A member of Iran's Islamic Revolution Guards Corps was shot dead when gunmen fired four bullets at him on Tuesday night, Iranian state media said.
Qassem Fathollahi was also a commander of the paramilitary Basij forces operating within the IRGC.
State media called the incident a "terror attack," although Colonel Ali Sabahi of the Tehran police's information centre said signs of a "robbery" surrounded the incident.
Iran has been witnessing nationwide protests for more than three months, since 22-year-old Kurdish-Iranian Mahsa Amini died in police custody after her arrest by the so-called morality police for being in violation of the country's dress-code.
Last month, another IRGC member was shot in Isfahan by what the regime called "armed counter-revolutionary villains".
Despite the slight uptick in violence, one analyst believes it is too soon to say that the status quo has changed.
"If people feel like their peaceful protests have failed to achieve their demands and their ambitions or bring about real change, they could attempt to express their anger using alternative means and this is valid," Mohammad Al Zghool, Iranian affairs researcher at Abu Dhabi-based think tank the Emirates Policy Centre, told The National.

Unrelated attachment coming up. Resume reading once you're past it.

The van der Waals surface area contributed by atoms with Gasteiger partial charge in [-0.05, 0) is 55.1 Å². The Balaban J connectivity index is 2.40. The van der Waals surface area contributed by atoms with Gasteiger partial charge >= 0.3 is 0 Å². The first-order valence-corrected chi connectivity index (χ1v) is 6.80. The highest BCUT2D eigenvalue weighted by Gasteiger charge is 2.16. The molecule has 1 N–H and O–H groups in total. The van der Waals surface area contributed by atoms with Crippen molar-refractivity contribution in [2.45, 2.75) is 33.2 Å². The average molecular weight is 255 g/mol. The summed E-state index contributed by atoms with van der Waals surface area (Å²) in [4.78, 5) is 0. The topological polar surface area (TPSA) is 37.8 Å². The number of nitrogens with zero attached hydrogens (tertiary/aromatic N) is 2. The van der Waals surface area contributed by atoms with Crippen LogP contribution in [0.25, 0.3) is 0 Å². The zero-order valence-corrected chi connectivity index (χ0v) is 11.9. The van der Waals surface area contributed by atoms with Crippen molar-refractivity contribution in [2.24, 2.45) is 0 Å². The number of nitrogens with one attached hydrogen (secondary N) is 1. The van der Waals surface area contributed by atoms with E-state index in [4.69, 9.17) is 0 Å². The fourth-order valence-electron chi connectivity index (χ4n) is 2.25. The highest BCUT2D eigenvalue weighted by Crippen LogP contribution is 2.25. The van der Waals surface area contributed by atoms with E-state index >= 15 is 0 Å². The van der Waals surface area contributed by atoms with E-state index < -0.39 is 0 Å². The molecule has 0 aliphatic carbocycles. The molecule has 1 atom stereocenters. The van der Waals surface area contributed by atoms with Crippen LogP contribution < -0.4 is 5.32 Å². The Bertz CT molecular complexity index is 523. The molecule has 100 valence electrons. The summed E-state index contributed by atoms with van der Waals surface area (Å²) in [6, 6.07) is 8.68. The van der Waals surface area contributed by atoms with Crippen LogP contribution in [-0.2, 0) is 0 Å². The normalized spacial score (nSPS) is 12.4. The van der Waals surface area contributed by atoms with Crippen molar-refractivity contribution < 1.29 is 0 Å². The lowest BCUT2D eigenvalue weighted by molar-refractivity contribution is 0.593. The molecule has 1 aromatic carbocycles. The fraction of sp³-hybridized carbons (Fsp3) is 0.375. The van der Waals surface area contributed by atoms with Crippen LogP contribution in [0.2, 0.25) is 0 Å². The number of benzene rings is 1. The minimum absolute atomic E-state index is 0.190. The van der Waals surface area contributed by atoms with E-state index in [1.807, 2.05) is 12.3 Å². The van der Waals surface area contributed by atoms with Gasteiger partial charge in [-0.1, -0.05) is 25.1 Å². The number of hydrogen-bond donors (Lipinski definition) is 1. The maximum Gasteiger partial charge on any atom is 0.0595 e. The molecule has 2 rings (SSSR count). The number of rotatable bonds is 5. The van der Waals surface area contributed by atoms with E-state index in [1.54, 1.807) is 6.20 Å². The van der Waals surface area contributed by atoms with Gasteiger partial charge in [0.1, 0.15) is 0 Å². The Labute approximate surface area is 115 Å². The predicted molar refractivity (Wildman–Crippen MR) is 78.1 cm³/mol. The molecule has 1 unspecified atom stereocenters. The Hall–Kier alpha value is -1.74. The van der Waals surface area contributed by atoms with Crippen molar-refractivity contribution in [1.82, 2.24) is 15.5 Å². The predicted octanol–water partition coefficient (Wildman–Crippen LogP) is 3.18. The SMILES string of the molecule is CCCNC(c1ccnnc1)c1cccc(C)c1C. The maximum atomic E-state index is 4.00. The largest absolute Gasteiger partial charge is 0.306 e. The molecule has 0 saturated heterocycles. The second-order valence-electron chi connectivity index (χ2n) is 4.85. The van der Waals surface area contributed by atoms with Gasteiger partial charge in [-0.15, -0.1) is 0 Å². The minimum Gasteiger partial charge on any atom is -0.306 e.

"But it is too early to say that the protests are turning into a form of resistance because reaching this point has pre-conditions."
Mr Zghool says the presence of a clear opposition leadership that has a strategy to topple the government is still lacking.
"These are still organic demonstrations that take the form of public outcry, and anger on the streets," he said.
Reaching a new wave of protests, which have now become relatively weak, as opposed to when they first began in September 2022, would require a "new spark", Mr Zghool said.
Iran is also marking the third anniversary since the killing of IRGC general Qassem Soleimani in a US drone strike in 2020.
Pro-government events were held across Iran to mark the occasion as President Ebrahim Raisi vowed to hold those behind the attack responsible.